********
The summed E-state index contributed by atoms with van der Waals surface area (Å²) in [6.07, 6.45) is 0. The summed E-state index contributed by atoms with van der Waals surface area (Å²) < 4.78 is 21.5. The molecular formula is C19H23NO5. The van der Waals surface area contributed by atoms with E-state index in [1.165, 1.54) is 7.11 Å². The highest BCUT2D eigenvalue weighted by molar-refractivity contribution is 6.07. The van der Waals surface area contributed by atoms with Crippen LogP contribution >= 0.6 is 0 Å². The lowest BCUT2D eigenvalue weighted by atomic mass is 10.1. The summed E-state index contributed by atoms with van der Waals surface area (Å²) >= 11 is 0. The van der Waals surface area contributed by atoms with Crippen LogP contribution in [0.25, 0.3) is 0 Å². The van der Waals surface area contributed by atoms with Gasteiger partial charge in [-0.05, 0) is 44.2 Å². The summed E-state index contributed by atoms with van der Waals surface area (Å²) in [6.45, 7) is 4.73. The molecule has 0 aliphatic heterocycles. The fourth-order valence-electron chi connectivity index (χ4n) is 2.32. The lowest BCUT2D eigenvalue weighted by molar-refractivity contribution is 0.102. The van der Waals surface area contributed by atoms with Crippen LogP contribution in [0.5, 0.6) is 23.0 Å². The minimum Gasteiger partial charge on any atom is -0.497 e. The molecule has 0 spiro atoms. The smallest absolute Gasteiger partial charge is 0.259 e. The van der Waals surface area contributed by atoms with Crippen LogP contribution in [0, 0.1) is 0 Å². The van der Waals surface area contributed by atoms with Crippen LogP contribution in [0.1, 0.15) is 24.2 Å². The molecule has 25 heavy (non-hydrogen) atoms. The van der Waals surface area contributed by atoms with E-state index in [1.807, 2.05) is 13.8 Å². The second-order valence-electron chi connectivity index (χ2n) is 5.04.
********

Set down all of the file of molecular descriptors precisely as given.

The summed E-state index contributed by atoms with van der Waals surface area (Å²) in [6.07, 6.45) is 0. The summed E-state index contributed by atoms with van der Waals surface area (Å²) < 4.78 is 21.5. The molecular formula is C19H23NO5. The van der Waals surface area contributed by atoms with E-state index in [1.165, 1.54) is 7.11 Å². The highest BCUT2D eigenvalue weighted by molar-refractivity contribution is 6.07. The van der Waals surface area contributed by atoms with Crippen LogP contribution >= 0.6 is 0 Å². The lowest BCUT2D eigenvalue weighted by atomic mass is 10.1. The summed E-state index contributed by atoms with van der Waals surface area (Å²) >= 11 is 0. The van der Waals surface area contributed by atoms with Crippen LogP contribution in [0.25, 0.3) is 0 Å². The van der Waals surface area contributed by atoms with Gasteiger partial charge in [-0.05, 0) is 44.2 Å². The summed E-state index contributed by atoms with van der Waals surface area (Å²) in [6.45, 7) is 4.73. The molecule has 0 aliphatic heterocycles. The fourth-order valence-electron chi connectivity index (χ4n) is 2.32. The lowest BCUT2D eigenvalue weighted by molar-refractivity contribution is 0.102. The van der Waals surface area contributed by atoms with Crippen LogP contribution in [0.5, 0.6) is 23.0 Å². The minimum Gasteiger partial charge on any atom is -0.497 e. The molecule has 0 spiro atoms. The smallest absolute Gasteiger partial charge is 0.259 e. The van der Waals surface area contributed by atoms with Crippen LogP contribution in [0, 0.1) is 0 Å². The van der Waals surface area contributed by atoms with Crippen LogP contribution in [0.1, 0.15) is 24.2 Å². The molecule has 25 heavy (non-hydrogen) atoms. The van der Waals surface area contributed by atoms with E-state index in [1.807, 2.05) is 13.8 Å². The second-order valence-electron chi connectivity index (χ2n) is 5.04.